Studies in the 1970s showed an extraordinary survival gain in terminal cancer patients with vitamin C, a “simple and relatively nontoxic therapy.” It’s no wonder it got a lot of attention. But studies in the 1980s found no such benefit, so scientists were “left with the inevitable conclusion that the apparent positive results [in the original study] were the product of case-selection bias rather than treatment effectiveness.”
In the 1990s, though, an alternative explanation arose: The disappointing ’80s research only used oral vitamin C, whereas the apparently successful ’70s experiments also gave vitamin C intravenously, and we didn’t realize until the ’90s that the same dose given intravenously can lead to dramatically higher levels in the bloodstream than if taken orally. So maybe high dose vitamin C does help in terminal cancer, but maybe only when given intravenously.
Encouraging case reports continued to be published. Regression, remission, and cure had been documented in individual cases of advanced kidney cancer, bladder cancer, and lymphoma, but that was three success stories out of how many? If it was three out of a hundred, or even three out of a thousand, then okay, if the treatment is sufficiently nontoxic.
But there is evidence that IV vitamin C is widely used in the alternative medicine world, as in 86 percent of 172 practitioners surveyed. Just those 172 practitioners alone treated about 10,000 patients a year, and manufacturers are selling hundreds of thousands of vials of this stuff in the United States. It’s not all being used for cancer, but, presumably, at least thousands of cancer patients are being treated every year with IV vitamin C, making the publication of three remarkable case reports seem less impressive. So no matter how amazing these cases seemed, it’s possible the cancers just spontaneously regressed all on their own, and it was just a coincidence that it happened after the patients were given vitamin C. To know for sure, you have to put it to the test.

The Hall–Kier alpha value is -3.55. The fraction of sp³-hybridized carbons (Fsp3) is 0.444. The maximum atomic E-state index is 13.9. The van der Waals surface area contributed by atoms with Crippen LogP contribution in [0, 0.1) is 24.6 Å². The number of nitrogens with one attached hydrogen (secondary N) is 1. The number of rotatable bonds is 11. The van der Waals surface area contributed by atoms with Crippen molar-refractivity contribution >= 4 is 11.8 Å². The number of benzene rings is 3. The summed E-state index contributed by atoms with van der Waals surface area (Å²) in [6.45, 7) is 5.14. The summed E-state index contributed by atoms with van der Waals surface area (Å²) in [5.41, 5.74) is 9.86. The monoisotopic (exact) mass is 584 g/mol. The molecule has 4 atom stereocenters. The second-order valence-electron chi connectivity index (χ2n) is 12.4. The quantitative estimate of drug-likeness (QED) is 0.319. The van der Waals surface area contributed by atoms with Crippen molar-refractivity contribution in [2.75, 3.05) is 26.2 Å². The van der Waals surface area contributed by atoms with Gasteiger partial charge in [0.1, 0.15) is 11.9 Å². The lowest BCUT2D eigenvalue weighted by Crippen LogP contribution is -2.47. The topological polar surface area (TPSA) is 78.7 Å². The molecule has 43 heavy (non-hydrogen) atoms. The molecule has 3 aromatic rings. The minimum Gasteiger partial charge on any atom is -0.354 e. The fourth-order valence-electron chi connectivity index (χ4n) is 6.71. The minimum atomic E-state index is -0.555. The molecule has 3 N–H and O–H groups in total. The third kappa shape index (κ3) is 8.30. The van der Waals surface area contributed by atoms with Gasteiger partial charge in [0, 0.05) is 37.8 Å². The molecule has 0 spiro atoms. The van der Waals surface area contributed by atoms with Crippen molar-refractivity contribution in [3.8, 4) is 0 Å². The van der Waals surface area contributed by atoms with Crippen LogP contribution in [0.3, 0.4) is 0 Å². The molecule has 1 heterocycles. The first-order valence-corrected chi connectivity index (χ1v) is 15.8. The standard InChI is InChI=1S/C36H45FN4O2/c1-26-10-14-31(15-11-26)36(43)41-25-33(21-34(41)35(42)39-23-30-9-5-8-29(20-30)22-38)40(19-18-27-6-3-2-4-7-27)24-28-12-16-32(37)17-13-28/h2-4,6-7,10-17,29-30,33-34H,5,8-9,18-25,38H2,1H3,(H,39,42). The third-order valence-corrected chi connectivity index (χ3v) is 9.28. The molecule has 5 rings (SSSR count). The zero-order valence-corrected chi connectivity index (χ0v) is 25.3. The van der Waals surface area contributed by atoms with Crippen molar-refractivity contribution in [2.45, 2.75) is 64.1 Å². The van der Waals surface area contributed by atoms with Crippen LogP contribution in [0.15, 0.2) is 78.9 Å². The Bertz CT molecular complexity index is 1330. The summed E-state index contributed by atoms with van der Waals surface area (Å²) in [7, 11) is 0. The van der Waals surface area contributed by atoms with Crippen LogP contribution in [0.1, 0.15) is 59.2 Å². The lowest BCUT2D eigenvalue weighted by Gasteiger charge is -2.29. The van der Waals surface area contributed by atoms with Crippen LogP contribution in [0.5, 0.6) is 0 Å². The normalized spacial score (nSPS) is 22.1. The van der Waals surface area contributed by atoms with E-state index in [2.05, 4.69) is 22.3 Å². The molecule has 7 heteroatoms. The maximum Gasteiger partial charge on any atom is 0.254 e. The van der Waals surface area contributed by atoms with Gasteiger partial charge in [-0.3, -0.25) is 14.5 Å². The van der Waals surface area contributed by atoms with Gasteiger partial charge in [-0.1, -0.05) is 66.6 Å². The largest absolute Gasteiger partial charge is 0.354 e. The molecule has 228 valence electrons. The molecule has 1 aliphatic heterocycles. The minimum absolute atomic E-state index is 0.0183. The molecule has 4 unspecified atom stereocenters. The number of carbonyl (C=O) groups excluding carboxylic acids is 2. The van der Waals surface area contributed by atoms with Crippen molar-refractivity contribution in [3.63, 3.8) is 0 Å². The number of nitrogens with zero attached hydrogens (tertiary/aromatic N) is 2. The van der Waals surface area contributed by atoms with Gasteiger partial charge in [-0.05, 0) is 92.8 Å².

To date, there have been some small pilot studies, and the results so far have been disappointing. The good news is that even insane doses of IV vitamin C seem remarkably safe, but failed in a study of two dozen patients “to demonstrate anticancer activity.” Similar small studies have been published, all the way through to the present, with results that are tantalizing but inconclusive.
What we do know is that the “present state of cancer chemotherapy is unsatisfactory.” People have a perception that chemotherapy “will significantly enhance their chances of cure,” but if you put all our cancer-killing chemo together, the overall contribution to five-year survival is on the order of 2 percent—all those side effects for a 2.1 percent survival rate bump, at a cost of maybe $100,000 per patient per year. So, it may be worth looking deeper into therapies like IV vitamin C. However, the lack of financial reward, since vitamin C can’t be patented and sold for $100,000, and bias against alternative medicine “could dissuade conventional investigators and funding agencies from seriously considering this approach.”
So, decades later, what can we conclude? “After trials which have included at least 1,609 patients over 33 years, we have to conclude that we still do not know whether Vitamin C has any clinically significant antitumor activity.” Although “there is currently no definitive evidence” of benefit, the Mayo Clinic’s randomized controlled trials “do not negate the potential benefit” based on what we now know about oral-versus-IV routes of administration. So, we’re kind of back at square one: Does it work or not? There are highly polarized views on both sides, but everyone’s working off the same incomplete data. What we need are carefully controlled clinical trials. The question, though, is what do we do until then?
If it was completely nontoxic, one could argue, “Well, what have you got to lose?” But it isnot—it’s only relatively nontoxic. For example, there have been rare but serious cases of kidney injury reported. After all, if it’s so safe, why did our bodies evolve to so tightly control against excess absorption? It can also be expensive and time-consuming. Each infusion can cost $100 to $200 out of pocket since insurance doesn’t pay for it, which can be quite a boon for alternative medicine practitioners. About 90 percent of the millions of doses of vitamin C being dispensed are in for-profit arrangements, so there are financial pressures pushing in both directions, for and against this treatment.
Given the relative safety and expense, though, if controlled studies even find a small benefit, it would be considered worthwhile. And if they don’t, the vitamin C question can be put to rest once and for all. But “[i]n cancer treatment we currently do not have the luxury of jettisoning possibly effective and nontoxic treatments. We should revisit promising avenues, without prejudice and with open minds…”